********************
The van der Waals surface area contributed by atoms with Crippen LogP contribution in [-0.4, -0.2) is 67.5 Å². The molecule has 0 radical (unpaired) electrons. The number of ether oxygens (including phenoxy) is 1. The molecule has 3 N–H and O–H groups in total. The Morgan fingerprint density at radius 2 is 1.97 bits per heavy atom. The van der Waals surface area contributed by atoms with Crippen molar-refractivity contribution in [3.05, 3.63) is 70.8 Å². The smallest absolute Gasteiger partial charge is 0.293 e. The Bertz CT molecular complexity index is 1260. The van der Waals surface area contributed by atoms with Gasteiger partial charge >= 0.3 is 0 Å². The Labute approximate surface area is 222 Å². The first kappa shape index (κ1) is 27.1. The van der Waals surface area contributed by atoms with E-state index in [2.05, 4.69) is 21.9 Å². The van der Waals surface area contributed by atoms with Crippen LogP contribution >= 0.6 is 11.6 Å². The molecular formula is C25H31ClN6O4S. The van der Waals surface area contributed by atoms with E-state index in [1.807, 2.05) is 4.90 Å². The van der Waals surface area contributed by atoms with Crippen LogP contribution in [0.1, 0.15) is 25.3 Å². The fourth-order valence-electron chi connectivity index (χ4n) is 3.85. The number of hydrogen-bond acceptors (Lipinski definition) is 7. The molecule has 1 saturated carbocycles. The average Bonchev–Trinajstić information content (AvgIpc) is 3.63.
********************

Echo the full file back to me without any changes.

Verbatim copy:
The van der Waals surface area contributed by atoms with Crippen LogP contribution in [-0.4, -0.2) is 67.5 Å². The molecule has 0 radical (unpaired) electrons. The number of ether oxygens (including phenoxy) is 1. The molecule has 3 N–H and O–H groups in total. The Morgan fingerprint density at radius 2 is 1.97 bits per heavy atom. The van der Waals surface area contributed by atoms with Crippen molar-refractivity contribution in [3.05, 3.63) is 70.8 Å². The smallest absolute Gasteiger partial charge is 0.293 e. The Bertz CT molecular complexity index is 1260. The van der Waals surface area contributed by atoms with Gasteiger partial charge >= 0.3 is 0 Å². The Labute approximate surface area is 222 Å². The first kappa shape index (κ1) is 27.1. The van der Waals surface area contributed by atoms with E-state index in [2.05, 4.69) is 21.9 Å². The van der Waals surface area contributed by atoms with Crippen LogP contribution >= 0.6 is 11.6 Å². The molecular formula is C25H31ClN6O4S. The van der Waals surface area contributed by atoms with E-state index in [1.807, 2.05) is 4.90 Å². The van der Waals surface area contributed by atoms with Crippen LogP contribution in [0.1, 0.15) is 25.3 Å². The fourth-order valence-electron chi connectivity index (χ4n) is 3.85. The number of hydrogen-bond acceptors (Lipinski definition) is 7. The molecule has 1 saturated carbocycles. The average Bonchev–Trinajstić information content (AvgIpc) is 3.63.